In a harsh rebuke of the Equal Employment Opportunity Commission’s method of attempting to prove that Kaplan Higher Education Corp.’s consideration of credit history for hiring in select positions was discriminatory, the Sixth Circuit, only three weeks after oral argument, issued a decision upholding the federal district court’s order excluding the EEOC’s expert opinion from evidence and dismissing the EEOC’s case. 

The first sentence of the court’s opinion pretty much tells the EEOC all it needs to know: 

“In this case the EEOC sued the defendants for using the same type of background check that the EEOC itself uses.”

Indeed, the EEOC alleged that Kaplan’s use of credit checks causes it to screen out more African-American applicants than white applicants, creating a disparate impact that violates Title VII. Yet, according to the court, the EEOC runs credit checks on applicants for 84 of the agency’s 97 positions.

In attempting to prove that Kaplan’s use of credit checks to screen applicants for certain positions, including those that provide access to student financial loan information, created an unlawful disparate impact, the EEOC relied on statistical data compiled by Kevin Murphy, who apparently holds a doctorate in industrial and organizational psychology. Like the district court, the Sixth Circuit was not impressed with the reliability of Murphy’s methodology. This time, the last paragraph of the court’s opinion speaks volumes:

The EEOC brought this case on the basis of a homemade methodology, crafted by a witness with no particular expertise to craft it, administered by persons with no particular expertise to administer it, tested by no one, and accepted only by the witness himself. The district court did not abuse its discretion in excluding Murphy’s testimony.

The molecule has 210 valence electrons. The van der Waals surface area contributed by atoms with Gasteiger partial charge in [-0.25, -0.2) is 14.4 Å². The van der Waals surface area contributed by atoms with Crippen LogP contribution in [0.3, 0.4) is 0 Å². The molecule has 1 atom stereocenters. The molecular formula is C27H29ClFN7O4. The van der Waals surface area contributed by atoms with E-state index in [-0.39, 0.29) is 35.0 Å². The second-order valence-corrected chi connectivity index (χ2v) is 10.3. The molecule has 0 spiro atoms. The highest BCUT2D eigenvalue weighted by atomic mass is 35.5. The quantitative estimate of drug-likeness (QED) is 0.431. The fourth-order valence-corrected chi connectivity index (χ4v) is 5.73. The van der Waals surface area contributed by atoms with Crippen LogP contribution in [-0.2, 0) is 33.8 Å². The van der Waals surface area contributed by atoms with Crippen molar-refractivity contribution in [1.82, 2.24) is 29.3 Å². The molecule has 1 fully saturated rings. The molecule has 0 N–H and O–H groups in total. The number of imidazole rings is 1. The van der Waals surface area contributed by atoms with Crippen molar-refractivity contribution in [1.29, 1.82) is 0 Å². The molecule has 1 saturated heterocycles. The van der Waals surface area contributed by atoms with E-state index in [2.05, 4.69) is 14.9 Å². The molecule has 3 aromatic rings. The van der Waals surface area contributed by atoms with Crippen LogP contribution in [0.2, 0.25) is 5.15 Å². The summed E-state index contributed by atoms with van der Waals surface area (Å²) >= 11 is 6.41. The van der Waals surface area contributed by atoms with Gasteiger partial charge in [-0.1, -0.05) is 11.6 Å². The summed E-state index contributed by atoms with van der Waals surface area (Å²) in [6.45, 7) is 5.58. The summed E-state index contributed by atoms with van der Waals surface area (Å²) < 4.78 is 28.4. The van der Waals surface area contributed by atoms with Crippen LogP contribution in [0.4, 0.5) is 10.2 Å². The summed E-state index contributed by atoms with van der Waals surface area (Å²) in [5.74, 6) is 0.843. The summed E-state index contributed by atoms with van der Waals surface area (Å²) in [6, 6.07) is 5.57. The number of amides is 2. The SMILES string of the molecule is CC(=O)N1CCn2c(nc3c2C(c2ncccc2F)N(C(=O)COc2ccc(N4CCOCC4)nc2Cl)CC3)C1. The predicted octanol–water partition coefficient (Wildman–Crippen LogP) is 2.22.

So, it looks like it is back to the drawing board for the EEOC on its quest to eliminate the use of credit history checks from the hiring process. It is hard to understand, however, how the EEOC can continue to justify its targeting of credit history checks when it uses them itself for the same reasons that businesses use them. It will be interesting to see whether the EEOC revises its own practices in the near future as it continues to pursue this type of litigation in other federal courts. 

Undoubtedly, the EEOC will need to revise its litigation strategy in those cases because it does not appear that the methods used by and opinions of Murphy will survive to fight on. While its goal of eliminating systemic discrimination is laudatory, the EEOC needs to ensure that the methods it uses to identify criteria that discriminate are reliable. Regardless, employers that use credit history checks to screen applicants for employment must recognize that the EEOC’s radar is on them and that should use credit history checks only when the positions for which application is sought justifies this kind of scrutiny.

Brian Hall is a partner at Porter Wright Morris & Arthur LLP, where he helps companies effectively manage their full range of workforce issues. Hall is also editor of the firm’s Employer Law Report.

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